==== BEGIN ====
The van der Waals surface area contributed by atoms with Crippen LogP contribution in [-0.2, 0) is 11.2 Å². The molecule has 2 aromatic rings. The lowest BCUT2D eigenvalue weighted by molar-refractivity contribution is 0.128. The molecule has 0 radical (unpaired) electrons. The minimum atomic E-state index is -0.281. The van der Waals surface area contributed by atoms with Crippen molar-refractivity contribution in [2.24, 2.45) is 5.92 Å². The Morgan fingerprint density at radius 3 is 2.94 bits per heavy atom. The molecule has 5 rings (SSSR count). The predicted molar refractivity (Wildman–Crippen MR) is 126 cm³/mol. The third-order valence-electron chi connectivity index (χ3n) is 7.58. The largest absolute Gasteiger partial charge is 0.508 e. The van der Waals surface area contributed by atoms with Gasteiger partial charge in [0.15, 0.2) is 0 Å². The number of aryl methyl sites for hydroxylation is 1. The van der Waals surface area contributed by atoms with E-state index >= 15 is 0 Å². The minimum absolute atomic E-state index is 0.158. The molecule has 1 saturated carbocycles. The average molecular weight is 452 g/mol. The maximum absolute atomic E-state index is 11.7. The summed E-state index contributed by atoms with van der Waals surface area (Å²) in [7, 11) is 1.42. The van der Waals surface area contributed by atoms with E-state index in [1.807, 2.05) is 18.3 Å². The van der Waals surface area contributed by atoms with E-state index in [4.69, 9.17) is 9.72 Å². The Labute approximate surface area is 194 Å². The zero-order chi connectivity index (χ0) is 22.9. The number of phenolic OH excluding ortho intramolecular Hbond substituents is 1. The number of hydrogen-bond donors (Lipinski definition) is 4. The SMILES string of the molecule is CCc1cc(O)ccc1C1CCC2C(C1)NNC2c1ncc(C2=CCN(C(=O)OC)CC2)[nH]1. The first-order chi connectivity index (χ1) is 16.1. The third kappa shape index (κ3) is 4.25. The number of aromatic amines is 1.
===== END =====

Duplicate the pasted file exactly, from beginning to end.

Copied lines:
The van der Waals surface area contributed by atoms with Crippen LogP contribution in [-0.2, 0) is 11.2 Å². The molecule has 2 aromatic rings. The lowest BCUT2D eigenvalue weighted by molar-refractivity contribution is 0.128. The molecule has 0 radical (unpaired) electrons. The minimum atomic E-state index is -0.281. The van der Waals surface area contributed by atoms with Crippen molar-refractivity contribution in [2.24, 2.45) is 5.92 Å². The Morgan fingerprint density at radius 3 is 2.94 bits per heavy atom. The molecule has 5 rings (SSSR count). The predicted molar refractivity (Wildman–Crippen MR) is 126 cm³/mol. The third-order valence-electron chi connectivity index (χ3n) is 7.58. The largest absolute Gasteiger partial charge is 0.508 e. The van der Waals surface area contributed by atoms with Gasteiger partial charge in [0.15, 0.2) is 0 Å². The number of aryl methyl sites for hydroxylation is 1. The van der Waals surface area contributed by atoms with E-state index >= 15 is 0 Å². The minimum absolute atomic E-state index is 0.158. The molecule has 1 saturated carbocycles. The average molecular weight is 452 g/mol. The maximum absolute atomic E-state index is 11.7. The summed E-state index contributed by atoms with van der Waals surface area (Å²) in [7, 11) is 1.42. The van der Waals surface area contributed by atoms with E-state index in [1.807, 2.05) is 18.3 Å². The van der Waals surface area contributed by atoms with E-state index in [4.69, 9.17) is 9.72 Å². The Labute approximate surface area is 194 Å². The zero-order chi connectivity index (χ0) is 22.9. The number of phenolic OH excluding ortho intramolecular Hbond substituents is 1. The number of hydrogen-bond donors (Lipinski definition) is 4. The SMILES string of the molecule is CCc1cc(O)ccc1C1CCC2C(C1)NNC2c1ncc(C2=CCN(C(=O)OC)CC2)[nH]1. The first-order chi connectivity index (χ1) is 16.1. The third kappa shape index (κ3) is 4.25. The number of aromatic amines is 1.